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Evidence on lifestyle and MS

In a nutshell, positive lifestyle choices in people with MS can prevent relapse, promote and preserve brain function, slow disease progression, improve symptoms and efficacy of treatment, as well as provide people with a sense of control and agency, which in turn instils hope, impacts mood and improves quality of life. 

Healthy brains, minds and bodies support emotional, physical and mental health and improve perceived quality of life. Preserving brain function in people with MS is essential [1], whilst supporting positive mental and emotional health can reduce the impact of symptoms like pain and fatigue, and improve mood and cognition. Read more about how a healthy lifestyle can:

  • Reduce comorbidities to improve outcomes
  • Slow progression and improve treatment outcomes
  • Support symptom management
  • Provide hope and encourage agency
Person walking in the woods

Reduces comorbidities to improve outcomes

We know that outcomes for people with MS and the burden on health services are both worsened by comorbidities whilst some comorbidities [2] are associated with worsened disease progression and increased relapses [3]. Metabolic syndrome, for example, has been linked with increased disability, worsened progression and reduced disease-modifying treatment efficacy [4]. By encouraging healthy lifestyle choices as part of holistic management, we can reduce the likelihood of people developing comorbidities, or minimise their impact [5]. 

Family eating together

Slows progression and improves treatment outcomes

Research has found that positive lifestyle choices can directly impact disease activity such as reduced relapses or slowed disease progression. For example, smoking cessation has been found to slow the rate of motor disability deterioration [6] whilst regular participation in exercise may impact relapse rate [7].

There is some evidence to suggest that people with MS who have certain comorbidities are at risk of greater disease progression and may have less positive treatment outcomes [8] [9]. People with MS and metabolic syndrome have been found to have an increased rate of both relapse and disease progression and reduced health-related quality of life, as well as to see the success of disease-modifying treatment impacted [10] [11] [12].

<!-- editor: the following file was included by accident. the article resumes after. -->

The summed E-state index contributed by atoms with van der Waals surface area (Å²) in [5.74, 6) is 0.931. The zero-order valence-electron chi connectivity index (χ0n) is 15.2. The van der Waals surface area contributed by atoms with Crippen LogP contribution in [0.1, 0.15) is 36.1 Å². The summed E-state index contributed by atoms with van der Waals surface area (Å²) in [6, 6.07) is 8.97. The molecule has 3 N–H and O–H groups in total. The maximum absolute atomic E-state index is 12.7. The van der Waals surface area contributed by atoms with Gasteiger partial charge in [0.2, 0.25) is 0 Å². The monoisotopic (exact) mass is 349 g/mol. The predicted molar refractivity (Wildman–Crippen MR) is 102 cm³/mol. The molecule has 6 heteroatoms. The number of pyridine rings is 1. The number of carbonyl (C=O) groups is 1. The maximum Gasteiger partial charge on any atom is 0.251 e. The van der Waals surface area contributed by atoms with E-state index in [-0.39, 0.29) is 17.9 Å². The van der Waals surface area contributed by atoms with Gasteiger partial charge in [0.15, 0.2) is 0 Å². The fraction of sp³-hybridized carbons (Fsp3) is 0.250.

Man standing in field with backpack

Supports symptom management

Symptom management can be optimised through a multi-pronged approach of lifestyle change, therapeutic interventions and medication and this is clearly established in the updates to the MS NICE guidance [13] [14]. Positive changes like improving sleep or nutritional quality, better stress management or physical movement have been found to improve symptoms like fatigue, pain, mood and cognition [15], whilst exercise has been found to be more efficacious in managing fatigue than medications [16], [17].

Man on bike at sunset

Provides hope and encourages agency

Self-management is a key focus for the NHS in meeting the growing health needs of our society, yet it can be challenging to encourage patients to be motivated to self-manage. Sharing the evidence for lifestyle as a meaningful form of treatment and management when combined with therapeutic interventions and optimised medication is an incredible message of hope. This can motivate self-management and improve quality of life [18], reduce burden on healthcare services [19], and encourage people with MS to make positive lifestyle choices for the long-term [20].